Wayne Prichard’s story
My name is Wayne Prichard, and this is my story about deceitful banking practices by Rural Bank and its owners Bendigo Bank.
I have outlined events that were suppressed following my signing of a deed of forbearance with the bank at mediation. I reluctantly signed the deed because of poor advice from my legal representative at the time stating. I was told that if I did not sign it, I would have been sold up immediately and my rights to resolve disputes would be lost.
At the mediation, there were discussions held between the mediator, my bank, and my advisor. I was not included in these discussions. After the mediation, I was threatened with enforcement action if I did not sign a supplementary deed because the initial deed expired. My advisor harassed me to act when I did not want to agree. I was concerned that I would lose my rights to deal with the bank’s dishonest practices.
The result of this, I thought, was a restriction of trade because I could not meet my financial obligations under the Deed. I could not protect my livestock during the drought and earn off-farm income. I suffered more than duress, my health has deteriorated which has now resulted in high blood pressure and depression.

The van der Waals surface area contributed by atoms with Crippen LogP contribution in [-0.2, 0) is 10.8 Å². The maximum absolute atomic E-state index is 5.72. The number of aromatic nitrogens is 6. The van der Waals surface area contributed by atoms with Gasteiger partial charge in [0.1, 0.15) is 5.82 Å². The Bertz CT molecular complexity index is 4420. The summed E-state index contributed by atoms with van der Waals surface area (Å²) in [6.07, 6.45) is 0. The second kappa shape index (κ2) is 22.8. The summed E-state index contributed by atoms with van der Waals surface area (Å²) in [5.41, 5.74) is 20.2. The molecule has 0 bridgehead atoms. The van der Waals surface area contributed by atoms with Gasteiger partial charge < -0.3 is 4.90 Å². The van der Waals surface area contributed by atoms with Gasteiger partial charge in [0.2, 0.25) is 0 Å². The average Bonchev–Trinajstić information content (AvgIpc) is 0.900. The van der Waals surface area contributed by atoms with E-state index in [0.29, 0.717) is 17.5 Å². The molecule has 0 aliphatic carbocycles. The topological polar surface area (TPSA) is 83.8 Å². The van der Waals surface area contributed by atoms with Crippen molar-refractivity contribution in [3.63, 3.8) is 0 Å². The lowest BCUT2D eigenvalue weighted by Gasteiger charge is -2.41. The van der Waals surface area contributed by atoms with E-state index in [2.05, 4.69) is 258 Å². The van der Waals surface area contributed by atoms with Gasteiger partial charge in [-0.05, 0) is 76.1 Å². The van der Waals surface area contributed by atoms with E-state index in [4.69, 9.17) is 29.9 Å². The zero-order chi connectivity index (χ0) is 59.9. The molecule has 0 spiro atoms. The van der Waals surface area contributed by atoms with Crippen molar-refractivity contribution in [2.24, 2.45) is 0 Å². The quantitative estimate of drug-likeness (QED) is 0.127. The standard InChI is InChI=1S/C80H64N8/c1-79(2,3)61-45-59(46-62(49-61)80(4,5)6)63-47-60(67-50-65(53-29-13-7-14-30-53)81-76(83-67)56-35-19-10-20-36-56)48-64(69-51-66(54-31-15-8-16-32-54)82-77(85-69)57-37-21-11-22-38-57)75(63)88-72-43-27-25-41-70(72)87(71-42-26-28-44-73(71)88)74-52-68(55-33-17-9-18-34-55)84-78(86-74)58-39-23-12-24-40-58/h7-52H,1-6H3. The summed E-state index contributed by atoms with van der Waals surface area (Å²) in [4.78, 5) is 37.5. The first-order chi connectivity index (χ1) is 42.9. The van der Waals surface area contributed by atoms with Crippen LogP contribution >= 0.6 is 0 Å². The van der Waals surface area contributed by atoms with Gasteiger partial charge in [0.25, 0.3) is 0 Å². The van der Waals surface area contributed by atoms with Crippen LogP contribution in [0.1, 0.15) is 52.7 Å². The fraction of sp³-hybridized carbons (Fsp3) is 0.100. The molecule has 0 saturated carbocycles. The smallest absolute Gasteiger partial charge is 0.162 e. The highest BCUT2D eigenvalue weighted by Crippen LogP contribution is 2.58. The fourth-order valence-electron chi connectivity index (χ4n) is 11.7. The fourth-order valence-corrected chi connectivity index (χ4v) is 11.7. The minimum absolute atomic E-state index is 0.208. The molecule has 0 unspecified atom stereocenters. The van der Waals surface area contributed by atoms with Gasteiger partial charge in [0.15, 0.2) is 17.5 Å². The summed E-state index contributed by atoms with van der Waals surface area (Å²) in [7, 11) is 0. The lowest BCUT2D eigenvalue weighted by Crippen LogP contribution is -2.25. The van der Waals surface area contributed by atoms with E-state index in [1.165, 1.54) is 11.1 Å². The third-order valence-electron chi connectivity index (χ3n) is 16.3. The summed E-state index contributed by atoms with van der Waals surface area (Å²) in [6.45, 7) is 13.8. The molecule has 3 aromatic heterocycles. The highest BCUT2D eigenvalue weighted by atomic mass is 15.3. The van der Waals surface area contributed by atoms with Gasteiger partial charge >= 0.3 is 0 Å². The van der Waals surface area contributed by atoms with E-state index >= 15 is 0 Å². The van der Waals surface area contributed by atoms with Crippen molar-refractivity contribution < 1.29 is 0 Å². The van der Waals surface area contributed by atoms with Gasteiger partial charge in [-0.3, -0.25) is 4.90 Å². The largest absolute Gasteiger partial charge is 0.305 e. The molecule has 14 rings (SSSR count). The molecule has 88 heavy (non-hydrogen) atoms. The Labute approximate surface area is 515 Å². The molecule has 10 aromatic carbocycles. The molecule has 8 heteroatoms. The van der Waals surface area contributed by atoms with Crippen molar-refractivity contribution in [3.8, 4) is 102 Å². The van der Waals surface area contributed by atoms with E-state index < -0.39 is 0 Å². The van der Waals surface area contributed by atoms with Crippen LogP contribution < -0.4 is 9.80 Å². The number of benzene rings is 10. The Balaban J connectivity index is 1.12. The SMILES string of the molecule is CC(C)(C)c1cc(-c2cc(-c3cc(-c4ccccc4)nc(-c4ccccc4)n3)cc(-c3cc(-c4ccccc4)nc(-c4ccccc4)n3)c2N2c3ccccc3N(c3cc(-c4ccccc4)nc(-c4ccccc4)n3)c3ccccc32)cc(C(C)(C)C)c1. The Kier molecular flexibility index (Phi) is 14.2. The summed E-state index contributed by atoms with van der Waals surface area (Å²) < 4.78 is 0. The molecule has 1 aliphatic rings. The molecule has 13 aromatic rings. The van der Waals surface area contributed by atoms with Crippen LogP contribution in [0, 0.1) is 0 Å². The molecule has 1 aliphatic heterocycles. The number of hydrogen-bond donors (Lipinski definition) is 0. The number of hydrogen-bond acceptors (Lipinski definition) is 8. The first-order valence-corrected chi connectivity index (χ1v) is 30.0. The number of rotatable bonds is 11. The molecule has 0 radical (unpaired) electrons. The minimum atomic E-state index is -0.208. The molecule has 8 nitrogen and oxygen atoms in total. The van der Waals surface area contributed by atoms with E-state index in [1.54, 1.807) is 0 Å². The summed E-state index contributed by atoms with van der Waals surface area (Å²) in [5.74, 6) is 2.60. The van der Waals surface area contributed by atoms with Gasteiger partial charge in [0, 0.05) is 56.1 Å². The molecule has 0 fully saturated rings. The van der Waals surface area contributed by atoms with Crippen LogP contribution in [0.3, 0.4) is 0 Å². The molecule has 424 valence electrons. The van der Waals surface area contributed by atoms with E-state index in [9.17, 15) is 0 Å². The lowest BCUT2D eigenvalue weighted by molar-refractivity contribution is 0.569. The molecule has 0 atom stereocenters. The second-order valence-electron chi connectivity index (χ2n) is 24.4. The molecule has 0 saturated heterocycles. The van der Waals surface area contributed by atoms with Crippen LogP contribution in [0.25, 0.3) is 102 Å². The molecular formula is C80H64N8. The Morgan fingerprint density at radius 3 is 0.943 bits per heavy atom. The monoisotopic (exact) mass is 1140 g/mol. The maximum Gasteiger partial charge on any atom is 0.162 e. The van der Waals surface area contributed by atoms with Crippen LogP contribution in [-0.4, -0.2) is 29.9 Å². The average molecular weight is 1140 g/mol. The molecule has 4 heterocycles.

I did not know that the Deed of Forbearance would prevent me from other issues being considered until my mother read about the bank’s intention to sell my property. The bank published it in a local newspaper on 29 May 2019 without notifying me. The bank and its lawyers must have notified the newspapers nation-wide, days if not a week at least prior to the notice being published.
The trigger to sell my farm was based on a false statement that I did not reply to a bank letter which it claimed to have sent to me. My consultant had tried to contact the bank’s senior credit manager, Malcolm Renney, on several occasions, but Renney denied any knowledge of this. This made a mockery of the bank’s responsibility to customers like me because it had to act honestly and in good faith.